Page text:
NAD C370 integrated amplifier Page 3

The Musical Fidelity A3 offered more liquidity and tube-like richness in the same signal chain. The C370's non-intrusive tone controls permitted supple, subtle adjustments without changing the overall tonal balance, though in so doing I became aware of a slight reduction in the retrieval of ambient information, at which the C370 more than held its own with its more expensive integrated brethren.

The C370 held its own so well that I was inspired to reach for Benjamin Zander and the Philharmonia Orchestra's new multichannel hybrid CD/SACD recording of Mahler's Symphony 5 (Telarc 2SACD-60569). Listening to the concluding Rondo-Finale, I was most impressed by how the C370 sorted out dense, complex passages with exceptional rhythm and pacing while delineating a realistic sense of an acoustic space. Nor did massive transients cause it to lose air and distinction between images—as when it conveyed the delicacy and sonic integrity of a triangle through the blustery blast furnace of the final few bars, in which the timpani strokes had chakra-shaking impact and the brass had body and bite. While such a warm, dynamic recording meant that issues of tonal richness and midrange coolness were never far from my mind, I was also aware of a more closed-in soundstage than I was used to from my reference gear or more expensive integrated amps. Still, the C370 added few obtrusive colorations, save for a bit of crystalline presence up top—and even that wasn't terribly italicized or fatiguing.

That's because, unlike some of the integrated amps I've lived with over the past few years, the NAD C370 didn't emulate a tube sound, but wore its pedigree proudly, as if to say, "I'm a solid-state amp—wanna make something of it?" What really stood out about the C370's voicing was its cool, open midrange.

Some of you might recall how, in my original review of the Mesa Tigris integrated amplifier (August 1999), I noted that it had a sonic signature—several, in fact—and was something of a tone machine, particularly in its depiction of midrange detail. The C370 didn't really confer a signature on the music, and its presentation was much more of a piece with Jack Webb's Dragnet ("Just the facts, ma'am."), but what it lacked in ultimate midrange detail, juiciness, and liquidity it more than made up for in smoothness, clarity, and neutrality—if not that nth degree of transparency.

Listening to Murray Perahia's recordings of Bach's English Suites Nos. 2, 4, and 5 (Sony Classical SK 60277), I was impressed by how the C370 depicted inner detail and the piano's tonal balance, maintaining speed and coherence even when this supreme virtuoso jacked up the dynamics. Likewise, when I cranked up the gain, the amp maintained a tight hold on the music, delineating a wealth of midrange detail without favoring any of the frequency extremes, becoming overly bright or boomy, or compressing the sound. And while I can't say the C370's portrayal of midrange detail had the magical shimmer, liquidity, and otherness of beefier, more sophisticated tube and solid-state integrated designs (such as the Mesa Tigris), I was oblivious to any colorations or distortions that might have detracted from the music.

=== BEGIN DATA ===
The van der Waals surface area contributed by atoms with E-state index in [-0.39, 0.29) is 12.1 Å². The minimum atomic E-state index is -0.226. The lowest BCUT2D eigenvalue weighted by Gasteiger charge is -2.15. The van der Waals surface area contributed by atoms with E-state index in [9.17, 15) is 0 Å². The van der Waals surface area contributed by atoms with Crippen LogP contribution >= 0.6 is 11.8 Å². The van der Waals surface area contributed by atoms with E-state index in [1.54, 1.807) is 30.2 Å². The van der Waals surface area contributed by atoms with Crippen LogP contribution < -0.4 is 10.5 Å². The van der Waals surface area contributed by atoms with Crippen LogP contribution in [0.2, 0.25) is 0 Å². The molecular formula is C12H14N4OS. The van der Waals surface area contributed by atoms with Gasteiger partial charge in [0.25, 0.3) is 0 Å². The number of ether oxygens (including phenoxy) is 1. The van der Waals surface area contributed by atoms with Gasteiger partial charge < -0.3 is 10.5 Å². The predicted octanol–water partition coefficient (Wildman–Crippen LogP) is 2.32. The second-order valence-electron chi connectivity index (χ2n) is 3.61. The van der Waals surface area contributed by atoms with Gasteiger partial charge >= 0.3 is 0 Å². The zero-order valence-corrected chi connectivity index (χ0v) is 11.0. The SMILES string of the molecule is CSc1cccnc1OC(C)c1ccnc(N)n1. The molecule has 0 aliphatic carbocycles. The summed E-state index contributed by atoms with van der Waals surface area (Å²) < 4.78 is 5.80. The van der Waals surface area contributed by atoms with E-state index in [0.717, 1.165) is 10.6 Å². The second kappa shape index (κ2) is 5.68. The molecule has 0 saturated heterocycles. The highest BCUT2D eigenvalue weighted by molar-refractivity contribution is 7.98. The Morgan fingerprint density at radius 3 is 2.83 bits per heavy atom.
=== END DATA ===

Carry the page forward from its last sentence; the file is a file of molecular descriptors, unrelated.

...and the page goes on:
That's because, on the whole, the NAD C370 was a nice, quiet, efficient, forgiving amp with excellent drive and good soundstaging. On Jonathan Faralli's performance of Elliot Carter's Eight Pieces for Timpani, from Percussion XX (Arts Audiophile 47558-2), the depth and lateral imaging of the drummer's five-timpani array was excellent, depicting a convincing picture of an acoustic space. Even more impressive was the C370's control of timbre and dynamics, going from a whisper on the Saëta section to a shout on the opening of Canto, where it effortlessly conveyed the transient impact of a big drum stroke while maintaining all the right spatial cues.

Finally, in the boogie-down portion of my listening, I revisited one of the smartest, best-recorded rock/pop/jazz fusion records of all time: the Police's Zenyatta Mondatta (A&M 75021 3720 2). The speed, weight, and palpable snap with which the C370 reproduced Stewart Copeland's bass drum on "Voices Inside My Head" were prodigious, and the NAD offered a vivid portrayal of the song's holographic electric ambience against a deep, black background. The highs, which seemed somewhat italicized in the main room and system, sounded sweet and luminous in my wife's studio, never etched or fatiguing. I was also impressed with how the C370 retained its top-to-bottom balance even as I cranked up the volume. Only when I pushed it much harder than was really necessary did the treble get perhaps a bit grainy. I did try the Soft Clipping, but found this added a touch of opacity and a diminution of soundstaging depth and transparency.

But generally, I found that the C370 had ample headroom, and in the less revealing setting of my wife's room, the cut and boost of the NAD's tone controls (at 100Hz and 10kHz) was basically non-invasive, leaving the midrange clear, airy, and open. While I understand the notion of keeping signal paths as direct and simple as possible, I'm glad NAD included a balance control—still a very handy feature in a small room. It let me effectively optimize the soundstaging from the off-axis perspective of the couchin that room.

It's Your Money
The NAD C370 ain't long on style, but I found it alive with substance—a real blue-collar champion offering an honest day's work for an honest day's pay. Its smooth, authoritative, solid-state sound was delivered with conviction: warm, dry, and solid, never edgy or fatiguing.

If you're looking for more personality and refinement, you'll have to dig deeper in your pockets. However, as the flagship offering of NAD's high-performance/high-value Classic Series, the C370 is an exceptionally solid, versatile, musical performer.

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